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Antonio Machado


  Male      Spanish      Poet

  Born : Jul 26, 1875  -
  Died : Feb 22, 1939


About Author

Antonio Machado, in full Antonio Cipriano José María y Francisco de Santa Ana Machado y Ruiz (26 July 1875 – 22 February 1939), was a Spanish poet and one of the leading figures of the Spanish literary movement known as the Generation of '98.

Machado was born in Seville one year after his brother Manuel. The family moved to Madrid in 1883 and both brothers enrolled in the Institución Libre de Enseñanza. During these years, and with the encouragement of his teachers, Antonio discovered his passion for literature. While completing his Bachillerato in Madrid, economic difficulties forced him to take several jobs including working as an actor. In 1899 he and his brother traveled to Paris to work as translators for a French publisher. During these months in Paris he came into contact with the great French Symbolist poets Jean Moréas, Paul Fort and Paul Verlaine, and also with other contemporary literary figures, including Rubén Darío and Oscar Wilde. These encounters cemented Machado's decision to dedicate himself to poetry.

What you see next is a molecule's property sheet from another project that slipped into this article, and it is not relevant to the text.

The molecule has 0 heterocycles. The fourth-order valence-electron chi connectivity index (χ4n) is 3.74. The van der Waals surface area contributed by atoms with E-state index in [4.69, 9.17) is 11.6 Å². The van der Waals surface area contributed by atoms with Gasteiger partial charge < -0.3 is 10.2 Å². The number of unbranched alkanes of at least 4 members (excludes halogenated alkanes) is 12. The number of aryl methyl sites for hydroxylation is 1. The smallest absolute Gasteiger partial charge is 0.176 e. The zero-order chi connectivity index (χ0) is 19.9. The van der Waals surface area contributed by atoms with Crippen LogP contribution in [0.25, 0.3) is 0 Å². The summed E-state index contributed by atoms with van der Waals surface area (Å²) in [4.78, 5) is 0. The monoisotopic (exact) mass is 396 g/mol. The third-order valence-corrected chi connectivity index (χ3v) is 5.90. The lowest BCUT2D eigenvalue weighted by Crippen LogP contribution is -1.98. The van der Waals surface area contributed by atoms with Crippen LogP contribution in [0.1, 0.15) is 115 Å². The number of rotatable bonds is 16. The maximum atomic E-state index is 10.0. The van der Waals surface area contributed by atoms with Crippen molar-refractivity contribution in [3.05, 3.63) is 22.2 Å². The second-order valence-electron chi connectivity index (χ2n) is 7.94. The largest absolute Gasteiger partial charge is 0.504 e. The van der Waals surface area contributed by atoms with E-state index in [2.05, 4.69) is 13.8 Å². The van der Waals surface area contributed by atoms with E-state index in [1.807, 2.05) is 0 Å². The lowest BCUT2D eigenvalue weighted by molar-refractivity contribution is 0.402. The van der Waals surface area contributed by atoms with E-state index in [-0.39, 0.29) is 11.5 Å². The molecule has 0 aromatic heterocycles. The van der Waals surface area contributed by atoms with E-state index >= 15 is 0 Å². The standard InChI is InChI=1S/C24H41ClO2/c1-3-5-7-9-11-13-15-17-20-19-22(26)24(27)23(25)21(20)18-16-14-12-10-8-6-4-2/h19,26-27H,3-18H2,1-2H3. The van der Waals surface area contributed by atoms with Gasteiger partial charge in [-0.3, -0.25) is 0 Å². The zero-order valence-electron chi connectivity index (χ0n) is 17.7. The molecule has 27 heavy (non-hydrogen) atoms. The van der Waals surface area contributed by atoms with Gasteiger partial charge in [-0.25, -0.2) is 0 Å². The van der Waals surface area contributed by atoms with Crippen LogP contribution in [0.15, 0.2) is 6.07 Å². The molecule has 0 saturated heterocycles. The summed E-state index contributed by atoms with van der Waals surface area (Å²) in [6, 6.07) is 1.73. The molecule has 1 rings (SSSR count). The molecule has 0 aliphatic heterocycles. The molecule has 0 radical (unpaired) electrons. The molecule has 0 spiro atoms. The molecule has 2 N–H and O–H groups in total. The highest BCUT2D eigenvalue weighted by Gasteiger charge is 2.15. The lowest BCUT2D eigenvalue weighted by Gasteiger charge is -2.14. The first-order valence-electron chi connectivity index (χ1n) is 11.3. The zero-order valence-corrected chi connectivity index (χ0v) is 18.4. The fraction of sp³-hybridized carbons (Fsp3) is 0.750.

In 1901 he had his first poems published in the literary journal 'Electra'. His first book of poetry was published in 1903 with the title Soledades. Over the next few years he gradually amended the collection, removing some and adding many more, and in 1907 the definitive collection was published with the title Soledades. Galerías. Otros Poemas. In the same year Machado was offered the job of Professor of French at the school in Soria. Here he met Leonor Izquierdo, daughter of the owners of the boarding house Machado was staying in. They were married in 1909: he was 34; Leonor was 16. Early in 1911 the couple went to live in Paris where Machado read more French literature and studied philosophy. In the summer, however, Leonor was diagnosed with advanced tuberculosis and they returned to Spain. On 1 August 1912 Leonor died, just a few weeks after the publication of Campos de Castilla. Machado was devastated and left Soria, the city that had inspired the poetry of Campos, never to return. He went to live in Baeza, Andalucia, where he stayed until 1919. Here he wrote a series of poems dealing with the death of Leonor which were added to a new (and now definitive) edition of Campos de Castilla published in 1916 along with the first edition of Nuevas canciones. While his earlier poems are in an ornate, Modernist style, with the publication of "Campos de Castilla" he showed an evolution toward greater simplicity, a characteristic that was to distinguish his poetry from then on...


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